Captain Scott in polar gearOn 17th January 1912, members of the British Antarctic Expedition, led by Captain Robert Falcon Scott, reached the South Pole. Hoping to be the first people to get there, Scott and his companions were devastated to find that a party from Norway, led by Captain Roald Amundsen, had beaten them to it. His men had endured a tough journey across the icy continent of Antarctica. Now they faced a long and difficult return trek to their base camp. But tragedy would soon follow.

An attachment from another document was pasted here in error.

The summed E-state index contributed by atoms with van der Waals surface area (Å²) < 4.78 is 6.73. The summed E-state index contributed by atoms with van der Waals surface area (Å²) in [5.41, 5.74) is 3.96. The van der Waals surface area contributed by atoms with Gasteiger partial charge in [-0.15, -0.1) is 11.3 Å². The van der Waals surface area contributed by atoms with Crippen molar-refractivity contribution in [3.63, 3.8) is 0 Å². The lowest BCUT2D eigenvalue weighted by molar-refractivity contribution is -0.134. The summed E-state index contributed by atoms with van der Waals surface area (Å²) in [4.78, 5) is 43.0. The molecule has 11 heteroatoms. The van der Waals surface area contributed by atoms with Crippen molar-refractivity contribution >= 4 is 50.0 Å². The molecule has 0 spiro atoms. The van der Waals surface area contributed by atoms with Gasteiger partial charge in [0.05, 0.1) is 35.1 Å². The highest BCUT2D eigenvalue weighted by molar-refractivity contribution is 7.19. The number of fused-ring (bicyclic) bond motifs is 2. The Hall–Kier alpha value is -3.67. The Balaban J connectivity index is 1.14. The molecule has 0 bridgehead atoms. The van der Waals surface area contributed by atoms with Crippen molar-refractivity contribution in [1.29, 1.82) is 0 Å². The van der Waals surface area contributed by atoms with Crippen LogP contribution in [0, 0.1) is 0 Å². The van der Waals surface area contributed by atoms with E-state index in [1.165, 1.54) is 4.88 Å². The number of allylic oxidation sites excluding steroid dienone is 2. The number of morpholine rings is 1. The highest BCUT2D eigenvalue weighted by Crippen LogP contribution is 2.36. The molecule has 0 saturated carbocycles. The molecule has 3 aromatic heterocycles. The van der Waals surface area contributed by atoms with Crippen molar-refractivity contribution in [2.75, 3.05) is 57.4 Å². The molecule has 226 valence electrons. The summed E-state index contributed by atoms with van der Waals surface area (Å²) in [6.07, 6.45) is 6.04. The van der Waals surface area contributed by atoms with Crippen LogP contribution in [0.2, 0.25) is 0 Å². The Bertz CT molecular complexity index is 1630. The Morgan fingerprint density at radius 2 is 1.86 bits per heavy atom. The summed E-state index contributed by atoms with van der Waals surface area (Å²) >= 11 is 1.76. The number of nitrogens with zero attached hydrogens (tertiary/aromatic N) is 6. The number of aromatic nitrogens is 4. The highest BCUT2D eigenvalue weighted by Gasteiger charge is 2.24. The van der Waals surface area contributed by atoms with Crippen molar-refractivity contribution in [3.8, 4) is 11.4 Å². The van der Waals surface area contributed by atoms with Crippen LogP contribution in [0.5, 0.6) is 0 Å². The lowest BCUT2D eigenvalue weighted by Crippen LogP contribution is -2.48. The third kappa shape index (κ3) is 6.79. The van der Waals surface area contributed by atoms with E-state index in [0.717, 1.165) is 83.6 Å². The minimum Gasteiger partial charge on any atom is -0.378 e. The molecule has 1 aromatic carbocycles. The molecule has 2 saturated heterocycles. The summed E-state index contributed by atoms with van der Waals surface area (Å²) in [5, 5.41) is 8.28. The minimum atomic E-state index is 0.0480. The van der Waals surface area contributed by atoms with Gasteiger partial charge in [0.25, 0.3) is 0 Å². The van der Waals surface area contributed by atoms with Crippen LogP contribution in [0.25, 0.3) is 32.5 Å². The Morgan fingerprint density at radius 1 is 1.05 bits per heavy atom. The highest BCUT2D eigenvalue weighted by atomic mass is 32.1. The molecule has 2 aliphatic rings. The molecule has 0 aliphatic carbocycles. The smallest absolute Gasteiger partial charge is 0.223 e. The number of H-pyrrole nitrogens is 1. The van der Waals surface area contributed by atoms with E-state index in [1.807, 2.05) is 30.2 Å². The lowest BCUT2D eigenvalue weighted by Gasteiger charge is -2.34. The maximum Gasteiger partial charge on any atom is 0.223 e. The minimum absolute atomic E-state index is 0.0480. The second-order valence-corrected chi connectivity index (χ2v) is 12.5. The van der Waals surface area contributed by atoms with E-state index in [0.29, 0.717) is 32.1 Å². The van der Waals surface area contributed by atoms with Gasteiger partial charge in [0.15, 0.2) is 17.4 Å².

Arrival in Antarctica
The British Antarctic Expedition, consisting of 65 men, set sail on the Terra Nova from London on 1st June 1910. They were to carry out important scientific research, but Scott knew what he wanted to do most of all: to reach "the remotest place on Earth, and its southernmost point, first."
Scott's Antarctic Expedition was a 2600-kilometre (1600-mile) return journey from the coast of Antarctica to the South Pole and back. This was about the same distance as that from the surface of the Earth to its core.
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